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Acronyms and terminology

Lists acronyms and terminology used throughout this publication.

Acronyms

ABS: Australian Bureau of Statistics
ACCO: Aboriginal Community Controlled Organisation
AFM: Affected family member
AFVITH: Adolescent family violence in the home
AIFS: Australian Institute of Family Studies
AIHW: Australian Institute of Health and Welfare
ANROWS: Australia’s National Research Organisation for Women’s Safety
ASCCEG: Australian Standard Classification of Cultural and Ethnic Groups
ASCL: Australian Standard Classification of Languages
CALD: Culturally and linguistically diverse
CSA: Crime Statistics Agency
CVS: Crime Victimisation Survey
DCRF: Foundation for a National Data Collection and Reporting Framework for family, domestic and sexual violence
DHHS: Department of Health and Human Services
DPC: Department of Premier and Cabinet
EHRC: Equality and Human Rights Commission UK
FVDB: Victorian Family Violence Database
FVPA: Family Violence Protection Act 2008 (Vic)
HPP: Health Privacy Principles
HRA: Health Records Act 2001 (Vic)
IPP: Information Privacy Principles
IRIS: Integrated Reports and Information System
L17: Victoria Police Family Violence Risk Assessment and Management form
LEAP: Victoria Police Law Enforcement Assistance Program
LGBTI: Lesbian, gay, bisexual, transgender and intersex
METeOR: Metadata Online Registry
NATSISS: National Aboriginal and Torres Strait Islander Social Survey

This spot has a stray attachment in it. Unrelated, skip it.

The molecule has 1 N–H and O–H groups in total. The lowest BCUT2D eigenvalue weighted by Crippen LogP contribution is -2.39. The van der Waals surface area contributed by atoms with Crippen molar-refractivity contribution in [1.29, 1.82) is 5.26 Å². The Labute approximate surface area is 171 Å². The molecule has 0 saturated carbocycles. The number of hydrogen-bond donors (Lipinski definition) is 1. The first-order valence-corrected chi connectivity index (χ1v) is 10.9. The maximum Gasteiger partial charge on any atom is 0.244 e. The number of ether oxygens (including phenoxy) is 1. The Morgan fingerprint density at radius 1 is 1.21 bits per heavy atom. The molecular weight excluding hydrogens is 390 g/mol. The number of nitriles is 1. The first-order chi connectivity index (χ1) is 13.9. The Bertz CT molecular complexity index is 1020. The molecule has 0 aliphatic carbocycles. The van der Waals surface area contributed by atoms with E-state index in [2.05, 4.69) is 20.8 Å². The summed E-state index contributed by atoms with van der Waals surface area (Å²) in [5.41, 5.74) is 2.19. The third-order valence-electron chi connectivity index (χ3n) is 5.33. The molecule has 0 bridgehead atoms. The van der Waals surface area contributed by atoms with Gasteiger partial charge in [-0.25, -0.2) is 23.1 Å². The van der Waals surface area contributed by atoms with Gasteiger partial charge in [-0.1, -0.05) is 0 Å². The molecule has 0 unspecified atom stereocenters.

NCIS: National Coronial Information System
NDIS: National Disability Insurance Scheme
NHS: National Health Service England
NTV: No to Violence
ONS: Office for National Statistics UK
PDPA: Privacy and Data Protection Act 2014 (Vic)
PSS: Personal Safety Survey
RCFV: Royal Commission into Family Violence
SACC: Standard Australian Classification of Countries
SDAC: Survey of Disability, Ageing and Carers
SDS: Supplementary Disability Survey
SIQ: Standard Indigenous Question
SLK: Statistical linkage key
UID: Unique identifier
VEOHRC: Victorian Equal Opportunity and Human Rights Commission
VPDSF: Victorian Protective Data Security Framework

Terminology

A glossary appears at the end of each priority community section of this framework which includes definitions specific to each particular section. However, broader terminology which is used throughout the framework is discussed here and is based on language used by the Royal Commission into Family Violence (RCFV).1

Family violence

‘Family violence’ is the term used throughout this framework to refer to a wide range of behaviours identified in the Family Violence Protection Act 2008 (Vic). Information regarding the definition of family violence can be found on page 26. Where this framework directly references materials which use other terms such as ‘domestic violence’ or ‘intimate partner violence’, these terms have been retained, however the scope of these terms is typically more narrow than family violence. Domestic violence may be used to refer to acts of violence between intimate partners and violence in the context of family relationships. It may be used in legislation in other jurisdictions and in practice guidance in some parts of Victoria. Intimate partner violence is commonly used to highlight the predominant manifestation of the violence, which is in the context of current or former intimate partner relationships.